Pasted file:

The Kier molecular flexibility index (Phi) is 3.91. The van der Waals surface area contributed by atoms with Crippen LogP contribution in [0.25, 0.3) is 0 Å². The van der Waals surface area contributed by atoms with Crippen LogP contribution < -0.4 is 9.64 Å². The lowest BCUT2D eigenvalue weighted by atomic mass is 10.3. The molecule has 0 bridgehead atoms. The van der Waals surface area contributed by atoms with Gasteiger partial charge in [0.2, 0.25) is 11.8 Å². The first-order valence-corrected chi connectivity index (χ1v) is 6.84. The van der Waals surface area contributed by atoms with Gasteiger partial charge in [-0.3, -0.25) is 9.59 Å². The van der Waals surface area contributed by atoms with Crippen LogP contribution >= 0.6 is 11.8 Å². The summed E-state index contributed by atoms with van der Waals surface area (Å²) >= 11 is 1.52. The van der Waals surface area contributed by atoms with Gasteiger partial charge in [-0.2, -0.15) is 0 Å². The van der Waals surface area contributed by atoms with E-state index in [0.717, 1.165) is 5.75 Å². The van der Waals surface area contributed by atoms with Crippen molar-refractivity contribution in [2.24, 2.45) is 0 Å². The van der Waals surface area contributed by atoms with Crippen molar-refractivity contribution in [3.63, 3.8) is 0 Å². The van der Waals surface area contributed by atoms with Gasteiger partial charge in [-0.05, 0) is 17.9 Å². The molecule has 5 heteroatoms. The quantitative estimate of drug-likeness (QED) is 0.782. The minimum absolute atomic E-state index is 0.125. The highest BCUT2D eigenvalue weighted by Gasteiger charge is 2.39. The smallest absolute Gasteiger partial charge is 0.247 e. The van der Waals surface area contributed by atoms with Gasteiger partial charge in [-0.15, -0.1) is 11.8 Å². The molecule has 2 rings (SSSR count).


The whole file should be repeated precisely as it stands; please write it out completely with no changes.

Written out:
The Kier molecular flexibility index (Phi) is 3.91. The van der Waals surface area contributed by atoms with Crippen LogP contribution in [0.25, 0.3) is 0 Å². The van der Waals surface area contributed by atoms with Crippen LogP contribution < -0.4 is 9.64 Å². The lowest BCUT2D eigenvalue weighted by atomic mass is 10.3. The molecule has 0 bridgehead atoms. The van der Waals surface area contributed by atoms with Gasteiger partial charge in [0.2, 0.25) is 11.8 Å². The first-order valence-corrected chi connectivity index (χ1v) is 6.84. The van der Waals surface area contributed by atoms with Gasteiger partial charge in [-0.3, -0.25) is 9.59 Å². The van der Waals surface area contributed by atoms with Crippen LogP contribution >= 0.6 is 11.8 Å². The summed E-state index contributed by atoms with van der Waals surface area (Å²) >= 11 is 1.52. The van der Waals surface area contributed by atoms with Gasteiger partial charge in [-0.2, -0.15) is 0 Å². The van der Waals surface area contributed by atoms with E-state index in [0.717, 1.165) is 5.75 Å². The van der Waals surface area contributed by atoms with Crippen molar-refractivity contribution in [2.24, 2.45) is 0 Å². The van der Waals surface area contributed by atoms with Crippen molar-refractivity contribution in [3.63, 3.8) is 0 Å². The van der Waals surface area contributed by atoms with Gasteiger partial charge in [-0.05, 0) is 17.9 Å². The molecule has 5 heteroatoms. The quantitative estimate of drug-likeness (QED) is 0.782. The minimum absolute atomic E-state index is 0.125. The highest BCUT2D eigenvalue weighted by Gasteiger charge is 2.39. The smallest absolute Gasteiger partial charge is 0.247 e. The van der Waals surface area contributed by atoms with Gasteiger partial charge in [-0.15, -0.1) is 11.8 Å². The molecule has 2 rings (SSSR count).